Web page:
How to know a learning culture when you see one.
A “learning culture” can be hard to define, but you can certainly tell it when you see it.
A strong learning culture is essential in today’s business landscape, where employees must learn new skills to evolve and businesses must attract employees with inspiring learning programs.
So what exactly does a learning culture look like?
At Novartis, CLO Simon Brown has introduced a 13-week package as part of an initiative to “Go BIG on learning.” Brown explains the pillars of the approach, and in doing so highlights core elements of a learning culture.
Here’s a closer look at the key pieces:
A learning champion
Simon Brown plays the role of learning champion, driving an initiative that attracts more than 15,000 people to log over 60,000 hours of learning. Leadership like this ripples through an organization and makes it easy for employees to get excited about learning.
Varieties of content
With momentum established, attention turns to content. Novartis have provided a range of content from webinars to off-the-shelf courses to learning playlists. They facilitate multi-modal learning, recognizing that we learn and consume content in different ways. Some love books, others prefer a Blinkist summary; some love conversational webinars, others prefer instructional workshops. They provide a nice balance of external, off-the-shelf content and internal, custom-built content.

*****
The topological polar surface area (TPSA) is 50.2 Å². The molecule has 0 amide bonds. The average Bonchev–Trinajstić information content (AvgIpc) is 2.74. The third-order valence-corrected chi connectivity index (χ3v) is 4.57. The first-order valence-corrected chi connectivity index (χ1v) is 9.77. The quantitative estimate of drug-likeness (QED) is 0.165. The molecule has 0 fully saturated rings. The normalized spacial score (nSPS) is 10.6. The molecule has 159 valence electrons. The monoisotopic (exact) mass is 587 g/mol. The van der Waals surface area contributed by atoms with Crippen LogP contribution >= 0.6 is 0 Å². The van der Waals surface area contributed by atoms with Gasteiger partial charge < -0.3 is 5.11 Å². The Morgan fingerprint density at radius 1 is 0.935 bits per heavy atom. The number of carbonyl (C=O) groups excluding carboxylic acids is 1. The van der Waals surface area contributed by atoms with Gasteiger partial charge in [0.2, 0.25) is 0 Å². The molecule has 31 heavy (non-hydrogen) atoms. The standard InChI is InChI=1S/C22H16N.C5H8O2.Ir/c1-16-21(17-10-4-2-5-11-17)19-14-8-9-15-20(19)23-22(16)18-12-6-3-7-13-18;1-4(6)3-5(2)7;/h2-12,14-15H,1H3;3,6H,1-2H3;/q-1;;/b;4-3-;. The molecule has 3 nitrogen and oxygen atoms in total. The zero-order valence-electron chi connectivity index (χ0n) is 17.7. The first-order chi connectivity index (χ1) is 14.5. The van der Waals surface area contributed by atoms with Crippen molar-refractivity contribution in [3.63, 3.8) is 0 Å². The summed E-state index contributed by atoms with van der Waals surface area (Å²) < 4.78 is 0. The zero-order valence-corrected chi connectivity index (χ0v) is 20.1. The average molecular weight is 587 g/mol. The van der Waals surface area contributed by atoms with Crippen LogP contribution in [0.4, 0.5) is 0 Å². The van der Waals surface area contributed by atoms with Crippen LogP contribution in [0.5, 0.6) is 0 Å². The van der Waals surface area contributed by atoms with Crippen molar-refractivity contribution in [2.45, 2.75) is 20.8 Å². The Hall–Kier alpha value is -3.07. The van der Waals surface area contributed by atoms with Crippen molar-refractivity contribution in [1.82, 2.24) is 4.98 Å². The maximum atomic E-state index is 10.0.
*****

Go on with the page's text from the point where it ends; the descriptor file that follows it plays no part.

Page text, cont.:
Learning Experience Platform (LXP)
Novartis have invested in a Netflix-style personalized learning system, a learning experience platform (LXP) that uses AI and machine learning to make intelligent recommendations based on preferences, role, aspirations, and previously engaged content.
United by hashtag
The “I am curious” moniker and hashtag (#iamcurious) pays tribute to the importance of soft skills and the role of curiosity in new discoveries. It encourages participants to consider their own passions and learning styles, and how those curiosities might materialize in the workplace.
Peer to peer learning
The hashtag (#iamcurious) unites learners around curiosities, opening the door to connecting with other similarly-inspired peers. Learners are encouraged to connect with peers and learning leaders, facilitating a team-oriented approach to personal and professional development.
Once ideas have surfaced, there are templates for putting innovation into action. This isn’t lipservice to organizational change, it is empowering employees to make a difference and shape the landscape of their workplace.
This learning culture is centred around three terms: inspired, curious, and unbossed. Each of these terms champions autonomy, encouraging learners to lead from within and blaze their own trail. “Unbossed” tells participants, “this isn’t about compliance, it’s about community and imagination.”